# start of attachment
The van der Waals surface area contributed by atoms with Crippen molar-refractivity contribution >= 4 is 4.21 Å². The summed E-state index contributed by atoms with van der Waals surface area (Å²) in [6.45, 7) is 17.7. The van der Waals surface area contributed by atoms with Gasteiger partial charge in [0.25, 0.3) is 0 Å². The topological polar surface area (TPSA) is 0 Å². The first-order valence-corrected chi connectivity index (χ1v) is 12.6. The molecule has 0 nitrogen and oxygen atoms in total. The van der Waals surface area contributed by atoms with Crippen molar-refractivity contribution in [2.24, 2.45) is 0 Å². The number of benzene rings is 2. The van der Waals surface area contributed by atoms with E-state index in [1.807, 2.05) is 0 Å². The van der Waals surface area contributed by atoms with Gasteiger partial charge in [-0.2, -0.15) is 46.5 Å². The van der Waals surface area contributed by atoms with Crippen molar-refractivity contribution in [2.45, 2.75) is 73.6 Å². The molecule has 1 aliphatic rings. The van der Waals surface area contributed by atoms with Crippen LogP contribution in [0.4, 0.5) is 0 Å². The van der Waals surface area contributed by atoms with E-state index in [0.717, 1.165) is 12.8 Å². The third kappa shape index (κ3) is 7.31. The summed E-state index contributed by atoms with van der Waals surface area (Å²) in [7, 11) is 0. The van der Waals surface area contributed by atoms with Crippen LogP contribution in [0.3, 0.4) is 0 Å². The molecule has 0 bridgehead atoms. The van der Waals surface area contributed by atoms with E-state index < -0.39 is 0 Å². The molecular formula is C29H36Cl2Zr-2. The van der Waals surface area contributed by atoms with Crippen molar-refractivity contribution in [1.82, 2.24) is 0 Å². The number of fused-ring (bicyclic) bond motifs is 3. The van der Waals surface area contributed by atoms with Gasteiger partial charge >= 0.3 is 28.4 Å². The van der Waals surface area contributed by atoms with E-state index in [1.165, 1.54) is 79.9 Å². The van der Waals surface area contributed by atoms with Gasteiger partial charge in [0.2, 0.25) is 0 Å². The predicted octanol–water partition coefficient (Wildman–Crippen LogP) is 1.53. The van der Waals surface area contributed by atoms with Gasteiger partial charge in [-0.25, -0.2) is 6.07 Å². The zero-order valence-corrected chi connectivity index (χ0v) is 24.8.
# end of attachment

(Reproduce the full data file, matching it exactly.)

The van der Waals surface area contributed by atoms with Crippen molar-refractivity contribution >= 4 is 4.21 Å². The summed E-state index contributed by atoms with van der Waals surface area (Å²) in [6.45, 7) is 17.7. The van der Waals surface area contributed by atoms with Gasteiger partial charge in [0.25, 0.3) is 0 Å². The topological polar surface area (TPSA) is 0 Å². The first-order valence-corrected chi connectivity index (χ1v) is 12.6. The molecule has 0 nitrogen and oxygen atoms in total. The van der Waals surface area contributed by atoms with Crippen molar-refractivity contribution in [2.24, 2.45) is 0 Å². The number of benzene rings is 2. The van der Waals surface area contributed by atoms with E-state index in [1.807, 2.05) is 0 Å². The van der Waals surface area contributed by atoms with Gasteiger partial charge in [-0.2, -0.15) is 46.5 Å². The van der Waals surface area contributed by atoms with Crippen molar-refractivity contribution in [2.45, 2.75) is 73.6 Å². The molecule has 1 aliphatic rings. The van der Waals surface area contributed by atoms with Crippen LogP contribution in [0.4, 0.5) is 0 Å². The van der Waals surface area contributed by atoms with E-state index in [0.717, 1.165) is 12.8 Å². The third kappa shape index (κ3) is 7.31. The summed E-state index contributed by atoms with van der Waals surface area (Å²) in [7, 11) is 0. The van der Waals surface area contributed by atoms with Crippen LogP contribution in [0.3, 0.4) is 0 Å². The molecule has 0 bridgehead atoms. The van der Waals surface area contributed by atoms with E-state index < -0.39 is 0 Å². The molecular formula is C29H36Cl2Zr-2. The van der Waals surface area contributed by atoms with Crippen molar-refractivity contribution in [1.82, 2.24) is 0 Å². The number of fused-ring (bicyclic) bond motifs is 3. The van der Waals surface area contributed by atoms with Gasteiger partial charge >= 0.3 is 28.4 Å². The van der Waals surface area contributed by atoms with E-state index in [1.165, 1.54) is 79.9 Å². The van der Waals surface area contributed by atoms with Gasteiger partial charge in [0.2, 0.25) is 0 Å². The predicted octanol–water partition coefficient (Wildman–Crippen LogP) is 1.53. The van der Waals surface area contributed by atoms with Gasteiger partial charge in [-0.25, -0.2) is 6.07 Å². The zero-order valence-corrected chi connectivity index (χ0v) is 24.8.